“Know thyself.” ~ Socrates
In his book on emotional intelligence Daniel Goleman recounts the story of a belligerent samurai who challenges a Zen master to explain the concept of heaven and hell.
“The monk replied to him with scorn, ‘You’re nothing but a lout – I can’t waste my time with the likes of you!’
“His very honor attacked, the samurai flew into a rage and, pulling his sword from its scabbard, yelled, ‘I could kill you for your impertinence.’
“‘That,’ the monk calmly replied, ‘is hell.’
“Startled at seeing the truth in what the master pointed out about the fury that had him in its grip, the samurai calmed down, sheathed his sword, and bowed, thanking the monk for the insight.
“‘And that,’ said the monk, ‘is heaven.'”
Goleman says, “The sudden awakening of the samurai to his own agitated state illustrates the crucial difference between being caught up in a feeling and becoming aware that you are being swept away by it.”
I was raised, like many of you, in a world without an understanding of emotional intelligence. Emotions were to be moderated, not understood. Intelligence came from the mind and knowledge from memorizing facts.
I lived half my life never seeing or saying the words “emotional” and “intelligence” in the same sentence. That is changing now. I, like the samurai, am having an awakening .
It started on an evening walk.
Marsha and I usually talk during our walks. In the midst of these conversations, she often asks me questions to get me to clarify something I’ve said. All too often I take offense at her questions and become outwardly annoyed and defensive. It can turn a perfectly enjoyable walk into an ordeal. Just like the samurai, I, too, don’t want to be continually swept away in agitation over a simple question. I feel like an adolescent, where innocent questions are experienced as accusations.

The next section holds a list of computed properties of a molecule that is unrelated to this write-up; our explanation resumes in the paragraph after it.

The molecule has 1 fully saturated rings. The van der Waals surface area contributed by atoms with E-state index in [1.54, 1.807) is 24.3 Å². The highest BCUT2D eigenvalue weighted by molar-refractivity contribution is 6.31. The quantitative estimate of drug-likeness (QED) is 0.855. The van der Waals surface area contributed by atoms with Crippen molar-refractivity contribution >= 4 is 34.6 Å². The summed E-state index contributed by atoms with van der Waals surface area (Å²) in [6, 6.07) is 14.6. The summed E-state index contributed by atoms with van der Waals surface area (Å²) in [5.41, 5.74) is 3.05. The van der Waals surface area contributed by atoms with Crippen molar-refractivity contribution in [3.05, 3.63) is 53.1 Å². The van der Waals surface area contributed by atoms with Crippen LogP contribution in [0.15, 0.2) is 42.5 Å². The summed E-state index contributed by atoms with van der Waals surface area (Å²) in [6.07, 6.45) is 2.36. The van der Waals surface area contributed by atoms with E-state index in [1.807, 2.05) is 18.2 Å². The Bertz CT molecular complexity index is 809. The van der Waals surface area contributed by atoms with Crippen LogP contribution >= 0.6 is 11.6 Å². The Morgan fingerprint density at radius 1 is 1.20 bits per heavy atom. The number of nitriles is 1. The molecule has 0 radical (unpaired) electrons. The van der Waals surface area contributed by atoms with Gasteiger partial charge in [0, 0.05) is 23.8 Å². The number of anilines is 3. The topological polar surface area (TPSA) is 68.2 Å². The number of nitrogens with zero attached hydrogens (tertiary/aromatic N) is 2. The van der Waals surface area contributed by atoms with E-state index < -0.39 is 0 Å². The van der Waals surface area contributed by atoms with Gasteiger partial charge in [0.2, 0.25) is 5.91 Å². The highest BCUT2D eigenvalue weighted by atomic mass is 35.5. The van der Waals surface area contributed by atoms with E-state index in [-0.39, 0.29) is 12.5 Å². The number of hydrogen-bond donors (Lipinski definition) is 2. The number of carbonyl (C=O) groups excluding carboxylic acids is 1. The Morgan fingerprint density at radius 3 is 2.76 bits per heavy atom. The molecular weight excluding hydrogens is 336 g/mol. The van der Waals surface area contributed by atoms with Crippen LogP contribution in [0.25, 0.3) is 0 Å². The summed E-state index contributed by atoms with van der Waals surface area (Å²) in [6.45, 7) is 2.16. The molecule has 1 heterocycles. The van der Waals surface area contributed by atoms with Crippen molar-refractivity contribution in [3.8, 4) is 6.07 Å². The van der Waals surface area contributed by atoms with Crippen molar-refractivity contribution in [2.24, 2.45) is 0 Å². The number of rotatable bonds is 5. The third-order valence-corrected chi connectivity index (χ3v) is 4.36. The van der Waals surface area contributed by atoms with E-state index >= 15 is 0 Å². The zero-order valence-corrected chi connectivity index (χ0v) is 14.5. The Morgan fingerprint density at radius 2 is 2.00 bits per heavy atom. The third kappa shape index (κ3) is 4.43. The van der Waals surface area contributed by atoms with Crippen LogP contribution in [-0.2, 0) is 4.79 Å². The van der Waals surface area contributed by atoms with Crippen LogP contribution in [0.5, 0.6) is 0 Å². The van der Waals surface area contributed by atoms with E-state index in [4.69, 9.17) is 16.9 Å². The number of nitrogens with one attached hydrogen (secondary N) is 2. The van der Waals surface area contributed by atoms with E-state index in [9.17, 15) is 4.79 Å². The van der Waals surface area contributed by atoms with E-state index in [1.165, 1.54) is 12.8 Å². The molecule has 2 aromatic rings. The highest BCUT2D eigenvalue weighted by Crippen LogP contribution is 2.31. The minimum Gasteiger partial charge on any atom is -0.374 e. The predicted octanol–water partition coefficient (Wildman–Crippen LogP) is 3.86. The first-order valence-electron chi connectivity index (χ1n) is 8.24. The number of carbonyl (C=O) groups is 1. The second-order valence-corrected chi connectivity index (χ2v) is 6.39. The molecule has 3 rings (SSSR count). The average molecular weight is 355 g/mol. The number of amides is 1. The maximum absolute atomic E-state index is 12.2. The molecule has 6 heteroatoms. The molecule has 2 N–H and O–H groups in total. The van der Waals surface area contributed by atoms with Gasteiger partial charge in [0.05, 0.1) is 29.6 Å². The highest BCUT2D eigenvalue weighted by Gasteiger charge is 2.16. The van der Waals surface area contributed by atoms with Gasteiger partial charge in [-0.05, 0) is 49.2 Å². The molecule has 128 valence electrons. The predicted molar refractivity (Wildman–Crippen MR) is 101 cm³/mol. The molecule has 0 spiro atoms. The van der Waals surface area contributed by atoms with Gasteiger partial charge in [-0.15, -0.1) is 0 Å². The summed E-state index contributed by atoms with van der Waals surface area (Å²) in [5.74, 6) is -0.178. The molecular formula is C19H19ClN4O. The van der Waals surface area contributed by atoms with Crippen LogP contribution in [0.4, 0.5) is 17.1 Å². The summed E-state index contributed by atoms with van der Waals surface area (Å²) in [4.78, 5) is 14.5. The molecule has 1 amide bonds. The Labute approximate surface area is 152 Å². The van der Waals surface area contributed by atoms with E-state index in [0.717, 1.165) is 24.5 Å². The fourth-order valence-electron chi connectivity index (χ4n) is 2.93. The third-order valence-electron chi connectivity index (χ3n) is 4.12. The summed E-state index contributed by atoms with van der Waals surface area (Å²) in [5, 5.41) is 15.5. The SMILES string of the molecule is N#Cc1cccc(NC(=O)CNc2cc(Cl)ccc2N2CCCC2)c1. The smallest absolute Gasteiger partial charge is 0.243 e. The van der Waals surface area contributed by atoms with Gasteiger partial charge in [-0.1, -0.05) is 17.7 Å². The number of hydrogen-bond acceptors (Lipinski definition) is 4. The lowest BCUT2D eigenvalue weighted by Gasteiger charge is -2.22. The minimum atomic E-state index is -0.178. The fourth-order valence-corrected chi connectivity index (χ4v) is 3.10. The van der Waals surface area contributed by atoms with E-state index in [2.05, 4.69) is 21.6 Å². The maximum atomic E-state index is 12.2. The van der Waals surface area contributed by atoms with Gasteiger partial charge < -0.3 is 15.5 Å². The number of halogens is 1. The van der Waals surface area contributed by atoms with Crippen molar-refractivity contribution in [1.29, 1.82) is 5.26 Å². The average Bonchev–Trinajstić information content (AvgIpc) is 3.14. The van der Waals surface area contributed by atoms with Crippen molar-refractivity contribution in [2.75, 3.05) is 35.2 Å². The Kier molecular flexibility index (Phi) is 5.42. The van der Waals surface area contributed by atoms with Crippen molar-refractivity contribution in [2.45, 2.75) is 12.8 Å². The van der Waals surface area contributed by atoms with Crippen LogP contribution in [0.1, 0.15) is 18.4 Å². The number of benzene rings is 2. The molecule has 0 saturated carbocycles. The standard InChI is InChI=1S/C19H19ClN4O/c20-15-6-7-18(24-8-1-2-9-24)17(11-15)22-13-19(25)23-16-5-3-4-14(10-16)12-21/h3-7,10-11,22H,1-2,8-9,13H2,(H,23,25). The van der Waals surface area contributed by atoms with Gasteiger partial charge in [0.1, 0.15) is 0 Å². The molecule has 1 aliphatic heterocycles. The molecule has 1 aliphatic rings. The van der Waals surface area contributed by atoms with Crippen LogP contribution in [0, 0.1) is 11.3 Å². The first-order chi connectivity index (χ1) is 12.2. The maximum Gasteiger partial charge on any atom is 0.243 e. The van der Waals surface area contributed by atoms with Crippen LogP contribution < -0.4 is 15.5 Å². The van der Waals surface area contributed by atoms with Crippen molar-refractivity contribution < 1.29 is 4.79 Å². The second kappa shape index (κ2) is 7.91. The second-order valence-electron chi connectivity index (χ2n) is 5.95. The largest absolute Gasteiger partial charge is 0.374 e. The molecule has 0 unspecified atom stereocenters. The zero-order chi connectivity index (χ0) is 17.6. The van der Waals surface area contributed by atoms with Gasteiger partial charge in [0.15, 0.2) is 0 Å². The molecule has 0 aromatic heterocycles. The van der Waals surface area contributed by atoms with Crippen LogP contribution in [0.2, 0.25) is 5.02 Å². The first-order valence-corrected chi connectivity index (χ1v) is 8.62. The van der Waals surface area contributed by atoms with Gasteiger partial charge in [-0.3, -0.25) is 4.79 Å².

Scientists have studied the psychology of changing our behaviors and habits. It’s a compound process requiring a substantial commitment. Given the vast complexity of our emotional makeup, resetting our patterns ain’t easy.
But, like the samurai, I’ve humbled myself, sheathed my sword, and am working at becoming a better listener.
I’m making a conscious effort to listen with the sole intent of understanding, rather than listening with the intent of responding. I’m finding when I take the focus off of myself and put it on someone else, questions are no longer treated by me as accusations.
For me, the practice of listening seems to be improving my emotional intelligence.
My second story involves my grandson, Sam. The pandemic has raised questions for him:
- Why can’t I see Grandma and Grandpa?
- Why are they wearing masks?
- When can I sleep over with them?
In the wake of recent vaccinations, we had an indoor, masked visit with Sam and his family. It was the first in a long time. When they arrived Sam looked cautious and clung to his toy truck, “Wilson.”
When Sam got alone with Marsha, he told her, “Wilson’s feeling a bit shy.” Marsha asked if Sam wanted to help Wilson feel better. Sam hugged Wilson, kissed him, and said, “It’s okay, Wilson. Everything’s going to be okay.”
He then proceeded to introduce Wilson to his world at Grandma and Grandpa’s:
- His bed
- His toys
- His snacks
- His books
By the time the grand tour was finished Sam was beaming and ready to have fun. Marsha and Sam had communicated through his favorite truck and helped him to reestablish his connections in a way he could both hear and feel.
It was, for me, a master class in emotional intelligence.
I’m still learning “toddler speak” — the necessity of reading the same bedtime story over and over again, of having predictable routines, and the fact that four-year-olds have exacting memories.
In the realm of emotional intelligence, I’m counting on being able to teach an old dog (myself) new tricks. I’m up for it!
Just a thought…
Copyright © 2021 Patrick J. Moriarty. All Rights Reserved.
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